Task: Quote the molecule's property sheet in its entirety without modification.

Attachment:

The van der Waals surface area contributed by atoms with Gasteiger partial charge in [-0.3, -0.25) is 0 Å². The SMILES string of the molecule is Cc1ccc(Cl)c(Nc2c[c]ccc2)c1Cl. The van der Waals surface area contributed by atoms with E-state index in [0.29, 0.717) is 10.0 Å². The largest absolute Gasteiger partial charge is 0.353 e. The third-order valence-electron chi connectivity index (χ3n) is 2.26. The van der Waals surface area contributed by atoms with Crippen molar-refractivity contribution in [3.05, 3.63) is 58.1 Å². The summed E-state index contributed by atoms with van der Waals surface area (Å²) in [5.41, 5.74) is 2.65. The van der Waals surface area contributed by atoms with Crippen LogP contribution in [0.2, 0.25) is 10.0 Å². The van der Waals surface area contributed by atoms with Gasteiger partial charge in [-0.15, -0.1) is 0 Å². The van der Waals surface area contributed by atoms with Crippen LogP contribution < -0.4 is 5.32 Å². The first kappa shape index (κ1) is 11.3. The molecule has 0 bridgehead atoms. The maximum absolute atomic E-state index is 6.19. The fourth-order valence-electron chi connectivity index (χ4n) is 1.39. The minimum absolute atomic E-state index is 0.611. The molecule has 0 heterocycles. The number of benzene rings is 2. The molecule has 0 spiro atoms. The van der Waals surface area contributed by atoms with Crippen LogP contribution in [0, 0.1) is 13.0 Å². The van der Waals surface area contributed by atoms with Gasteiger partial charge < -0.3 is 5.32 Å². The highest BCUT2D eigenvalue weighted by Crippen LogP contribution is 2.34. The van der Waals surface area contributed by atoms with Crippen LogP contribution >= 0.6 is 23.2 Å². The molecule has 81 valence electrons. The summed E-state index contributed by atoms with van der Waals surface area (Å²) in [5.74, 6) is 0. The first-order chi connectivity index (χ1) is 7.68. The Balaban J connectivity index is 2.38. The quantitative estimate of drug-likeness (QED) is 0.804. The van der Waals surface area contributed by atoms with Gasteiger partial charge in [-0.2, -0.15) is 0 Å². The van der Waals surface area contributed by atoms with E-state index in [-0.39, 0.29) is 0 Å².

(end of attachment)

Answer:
The van der Waals surface area contributed by atoms with Gasteiger partial charge in [-0.3, -0.25) is 0 Å². The SMILES string of the molecule is Cc1ccc(Cl)c(Nc2c[c]ccc2)c1Cl. The van der Waals surface area contributed by atoms with E-state index in [0.29, 0.717) is 10.0 Å². The largest absolute Gasteiger partial charge is 0.353 e. The third-order valence-electron chi connectivity index (χ3n) is 2.26. The van der Waals surface area contributed by atoms with Crippen molar-refractivity contribution in [3.05, 3.63) is 58.1 Å². The summed E-state index contributed by atoms with van der Waals surface area (Å²) in [5.41, 5.74) is 2.65. The van der Waals surface area contributed by atoms with Crippen LogP contribution in [0.2, 0.25) is 10.0 Å². The van der Waals surface area contributed by atoms with Gasteiger partial charge in [-0.15, -0.1) is 0 Å². The van der Waals surface area contributed by atoms with Crippen LogP contribution < -0.4 is 5.32 Å². The first kappa shape index (κ1) is 11.3. The molecule has 0 bridgehead atoms. The maximum absolute atomic E-state index is 6.19. The fourth-order valence-electron chi connectivity index (χ4n) is 1.39. The minimum absolute atomic E-state index is 0.611. The molecule has 0 heterocycles. The number of benzene rings is 2. The molecule has 0 spiro atoms. The van der Waals surface area contributed by atoms with Crippen LogP contribution in [0, 0.1) is 13.0 Å². The van der Waals surface area contributed by atoms with Gasteiger partial charge < -0.3 is 5.32 Å². The highest BCUT2D eigenvalue weighted by Crippen LogP contribution is 2.34. The van der Waals surface area contributed by atoms with Crippen LogP contribution >= 0.6 is 23.2 Å². The molecule has 81 valence electrons. The summed E-state index contributed by atoms with van der Waals surface area (Å²) in [5.74, 6) is 0. The first-order chi connectivity index (χ1) is 7.68. The Balaban J connectivity index is 2.38. The quantitative estimate of drug-likeness (QED) is 0.804. The van der Waals surface area contributed by atoms with Gasteiger partial charge in [-0.2, -0.15) is 0 Å². The van der Waals surface area contributed by atoms with E-state index in [-0.39, 0.29) is 0 Å².